Gartner analyst Avivah Litan argues that Capital One, which has been an advocate of cloud computing, runs a pretty tight ship when it comes to cloud security. The bank uses a cloud security management tool called Cloud Custodian.

“They obviously put a lot of money into cloud security with that system and other systems and accidents happen,” she said.

Some observers have blamed the security incident on the fact that the data was in Amazon’s cloud. But the firewall glitch could have affected any server, whether in a cloud or on premise.

“When you have a lot of moving parts, it’s pretty easy to make a mistake in one spot,” Litan said.

What Capital One did right

Still, observers agreed the breach could have been worse. Capital One caught the error because of a responsible vulnerability disclosure program, where white hat hackers (also known as security researchers) are invited and even encouraged to find glitches in computer code, and given an email address to which they can send tips.

JPMorgan Chase, Citibank, American Express and ING are among the financial institutions that have such a program. The evolutionary step beyond this is a bug bounty program, in which ethical hackers are paid for useful information about vulnerabilities.

An ethical security researcher emailed Capital One through its vulnerability disclosure program on July 17.

“Hello there, there appears to be some leaked s3 data of yours in someone’s github / gist: …Let me know if you need help tracking them down,” the email said.

Capital One then began its own investigation. Two days later, it discovered the break-in and began working with the FBI.

In the government’s complaint against the alleged hacker, FBI special agent and former computer forensic examiner Joel Martini described some of his investigative work. He noted that the GitHub page the ethical hacker found included information about how to access to a server containing Capital One data at Amazon Web Services. A firewall misconfiguration permitted commands to reach and be executed by that server. The GitHub page was posted under an address that included the full name of the alleged hacker, Paige A. Thompson.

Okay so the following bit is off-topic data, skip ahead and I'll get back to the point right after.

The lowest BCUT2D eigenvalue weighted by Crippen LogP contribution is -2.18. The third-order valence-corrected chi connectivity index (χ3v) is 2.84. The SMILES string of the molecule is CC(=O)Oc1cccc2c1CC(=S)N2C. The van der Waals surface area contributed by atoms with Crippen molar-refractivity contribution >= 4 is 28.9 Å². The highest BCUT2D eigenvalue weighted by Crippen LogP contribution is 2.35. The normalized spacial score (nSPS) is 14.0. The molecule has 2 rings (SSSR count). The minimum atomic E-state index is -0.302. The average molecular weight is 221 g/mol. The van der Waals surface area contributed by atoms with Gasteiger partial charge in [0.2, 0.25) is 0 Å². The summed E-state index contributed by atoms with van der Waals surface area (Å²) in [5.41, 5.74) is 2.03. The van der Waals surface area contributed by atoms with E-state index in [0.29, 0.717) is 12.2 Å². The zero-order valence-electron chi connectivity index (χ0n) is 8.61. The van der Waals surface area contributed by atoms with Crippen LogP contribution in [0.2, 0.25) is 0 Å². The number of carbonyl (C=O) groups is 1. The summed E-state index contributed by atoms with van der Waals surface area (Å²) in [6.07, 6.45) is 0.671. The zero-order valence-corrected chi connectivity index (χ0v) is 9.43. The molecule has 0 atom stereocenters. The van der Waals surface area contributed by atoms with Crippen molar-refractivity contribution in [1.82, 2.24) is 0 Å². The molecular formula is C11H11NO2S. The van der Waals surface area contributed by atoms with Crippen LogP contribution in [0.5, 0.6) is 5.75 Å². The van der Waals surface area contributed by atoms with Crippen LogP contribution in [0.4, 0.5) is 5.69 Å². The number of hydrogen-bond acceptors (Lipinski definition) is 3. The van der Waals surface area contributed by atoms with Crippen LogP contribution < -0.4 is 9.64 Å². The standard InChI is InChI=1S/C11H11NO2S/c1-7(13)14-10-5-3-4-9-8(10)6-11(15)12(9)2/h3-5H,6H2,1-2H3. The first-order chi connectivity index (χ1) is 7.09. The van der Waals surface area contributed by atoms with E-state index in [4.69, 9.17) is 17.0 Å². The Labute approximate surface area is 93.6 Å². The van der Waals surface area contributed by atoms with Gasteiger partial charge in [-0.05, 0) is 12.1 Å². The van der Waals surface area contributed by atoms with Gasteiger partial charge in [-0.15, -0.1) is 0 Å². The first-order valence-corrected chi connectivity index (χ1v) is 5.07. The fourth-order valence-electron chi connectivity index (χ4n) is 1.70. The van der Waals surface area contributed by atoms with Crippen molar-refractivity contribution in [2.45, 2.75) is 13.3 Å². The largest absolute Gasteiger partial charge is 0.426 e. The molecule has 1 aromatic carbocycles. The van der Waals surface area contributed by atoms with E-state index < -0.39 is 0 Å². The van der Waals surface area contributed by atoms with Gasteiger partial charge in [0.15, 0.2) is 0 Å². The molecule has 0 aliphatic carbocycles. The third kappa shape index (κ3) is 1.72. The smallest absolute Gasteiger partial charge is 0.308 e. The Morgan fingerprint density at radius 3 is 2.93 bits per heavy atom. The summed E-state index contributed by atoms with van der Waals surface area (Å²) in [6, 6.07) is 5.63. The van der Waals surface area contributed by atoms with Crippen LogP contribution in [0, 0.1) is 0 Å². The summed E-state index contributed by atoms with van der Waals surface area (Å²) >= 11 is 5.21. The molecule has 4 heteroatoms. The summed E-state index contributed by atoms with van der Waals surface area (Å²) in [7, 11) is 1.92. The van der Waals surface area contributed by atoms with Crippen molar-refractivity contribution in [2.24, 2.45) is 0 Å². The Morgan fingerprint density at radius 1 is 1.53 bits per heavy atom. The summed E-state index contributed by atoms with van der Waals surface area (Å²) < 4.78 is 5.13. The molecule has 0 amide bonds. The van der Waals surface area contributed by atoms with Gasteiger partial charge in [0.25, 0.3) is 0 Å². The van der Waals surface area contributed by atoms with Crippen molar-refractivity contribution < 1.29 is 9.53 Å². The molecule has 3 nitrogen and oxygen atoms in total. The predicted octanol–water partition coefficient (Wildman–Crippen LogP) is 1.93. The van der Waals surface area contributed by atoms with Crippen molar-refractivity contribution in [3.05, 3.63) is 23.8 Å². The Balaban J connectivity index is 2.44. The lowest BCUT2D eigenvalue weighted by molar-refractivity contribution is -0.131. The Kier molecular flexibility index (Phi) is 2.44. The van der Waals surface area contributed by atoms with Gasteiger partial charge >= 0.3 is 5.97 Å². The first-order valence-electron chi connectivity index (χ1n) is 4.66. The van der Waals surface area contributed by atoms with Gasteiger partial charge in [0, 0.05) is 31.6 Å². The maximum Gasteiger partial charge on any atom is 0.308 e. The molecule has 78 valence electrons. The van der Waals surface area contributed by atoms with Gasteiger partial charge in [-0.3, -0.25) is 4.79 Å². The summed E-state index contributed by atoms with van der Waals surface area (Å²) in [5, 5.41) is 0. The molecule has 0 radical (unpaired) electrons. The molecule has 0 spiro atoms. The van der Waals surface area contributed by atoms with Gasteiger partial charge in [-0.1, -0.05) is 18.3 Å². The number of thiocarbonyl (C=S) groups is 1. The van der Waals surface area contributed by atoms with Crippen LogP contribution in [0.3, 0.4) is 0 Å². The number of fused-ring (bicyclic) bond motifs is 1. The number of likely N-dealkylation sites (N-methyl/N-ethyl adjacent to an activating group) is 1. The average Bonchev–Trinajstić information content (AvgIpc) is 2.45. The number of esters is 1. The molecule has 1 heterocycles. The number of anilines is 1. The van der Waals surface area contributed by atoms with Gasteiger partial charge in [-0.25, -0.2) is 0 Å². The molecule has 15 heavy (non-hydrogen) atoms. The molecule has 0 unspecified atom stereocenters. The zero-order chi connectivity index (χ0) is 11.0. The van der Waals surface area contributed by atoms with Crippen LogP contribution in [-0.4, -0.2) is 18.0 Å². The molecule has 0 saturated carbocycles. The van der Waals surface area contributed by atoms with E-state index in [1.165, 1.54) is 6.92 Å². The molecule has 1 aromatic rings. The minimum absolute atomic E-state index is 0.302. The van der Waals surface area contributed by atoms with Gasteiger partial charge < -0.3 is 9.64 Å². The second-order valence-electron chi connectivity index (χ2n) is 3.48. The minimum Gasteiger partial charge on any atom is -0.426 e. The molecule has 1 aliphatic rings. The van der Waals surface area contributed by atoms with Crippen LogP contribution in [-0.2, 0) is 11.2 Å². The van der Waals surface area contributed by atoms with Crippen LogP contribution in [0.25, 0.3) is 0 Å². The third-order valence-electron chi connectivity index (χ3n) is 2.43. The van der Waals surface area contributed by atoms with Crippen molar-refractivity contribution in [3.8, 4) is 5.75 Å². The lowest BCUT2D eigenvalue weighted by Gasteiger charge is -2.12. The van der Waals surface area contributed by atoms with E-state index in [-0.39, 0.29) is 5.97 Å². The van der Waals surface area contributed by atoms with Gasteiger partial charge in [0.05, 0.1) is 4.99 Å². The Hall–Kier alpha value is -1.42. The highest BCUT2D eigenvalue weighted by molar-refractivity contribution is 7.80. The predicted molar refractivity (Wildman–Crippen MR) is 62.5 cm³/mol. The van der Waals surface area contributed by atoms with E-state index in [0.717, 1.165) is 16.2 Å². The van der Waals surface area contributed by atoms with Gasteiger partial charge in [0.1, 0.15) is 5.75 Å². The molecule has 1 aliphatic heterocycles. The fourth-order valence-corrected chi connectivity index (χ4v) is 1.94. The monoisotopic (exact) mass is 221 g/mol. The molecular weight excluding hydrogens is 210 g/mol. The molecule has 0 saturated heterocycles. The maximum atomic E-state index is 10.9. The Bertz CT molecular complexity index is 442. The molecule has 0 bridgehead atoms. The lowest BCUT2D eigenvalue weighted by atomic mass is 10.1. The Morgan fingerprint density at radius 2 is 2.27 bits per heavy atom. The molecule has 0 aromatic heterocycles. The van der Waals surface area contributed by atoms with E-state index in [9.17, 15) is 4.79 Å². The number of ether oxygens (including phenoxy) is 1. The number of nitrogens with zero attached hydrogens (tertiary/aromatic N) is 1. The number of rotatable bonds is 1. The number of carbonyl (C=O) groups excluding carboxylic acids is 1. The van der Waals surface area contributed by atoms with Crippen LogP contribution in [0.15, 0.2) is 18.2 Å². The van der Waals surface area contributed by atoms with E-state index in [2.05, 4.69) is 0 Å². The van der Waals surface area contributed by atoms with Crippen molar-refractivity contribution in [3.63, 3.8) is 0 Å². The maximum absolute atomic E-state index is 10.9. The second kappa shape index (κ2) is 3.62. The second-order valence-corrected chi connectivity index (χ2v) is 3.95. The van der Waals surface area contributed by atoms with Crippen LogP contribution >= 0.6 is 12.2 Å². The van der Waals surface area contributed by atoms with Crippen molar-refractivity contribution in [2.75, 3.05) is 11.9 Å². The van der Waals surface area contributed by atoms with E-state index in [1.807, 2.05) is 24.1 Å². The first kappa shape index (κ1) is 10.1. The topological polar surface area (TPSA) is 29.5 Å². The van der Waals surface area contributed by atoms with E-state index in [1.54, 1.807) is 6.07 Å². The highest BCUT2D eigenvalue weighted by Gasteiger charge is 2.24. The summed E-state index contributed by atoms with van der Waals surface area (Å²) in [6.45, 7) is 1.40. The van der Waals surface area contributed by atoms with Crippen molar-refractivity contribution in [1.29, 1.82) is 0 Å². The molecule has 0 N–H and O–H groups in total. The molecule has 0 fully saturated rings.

Martini says he knew, based on open source research, of a Meetup group Paige A. Thompson ran, using the name “erratic.” She used the same name “erratic” on her Twitter feed, where she boasted about her hacking work. Thompson also posted a veterinary bill on GitHub that contained her physical address; this matched the address on a resume she had posted online. Such breadcrumbs enabled the FBI to find Thompson and bring her to court.

Another positive for Capital One is it acted quickly — less than two weeks passed from the time the bank discovered the breach until its public disclosure.

Compare this to the Equifax breach two years ago, which the company discovered in July and announced in September.

Capital One says it caught the break-in so quickly that nothing was done with the stolen data.

“Based on our analysis to date, we believe it is unlikely that the information was used for fraud or disseminated by this individual,” the bank said in its statement.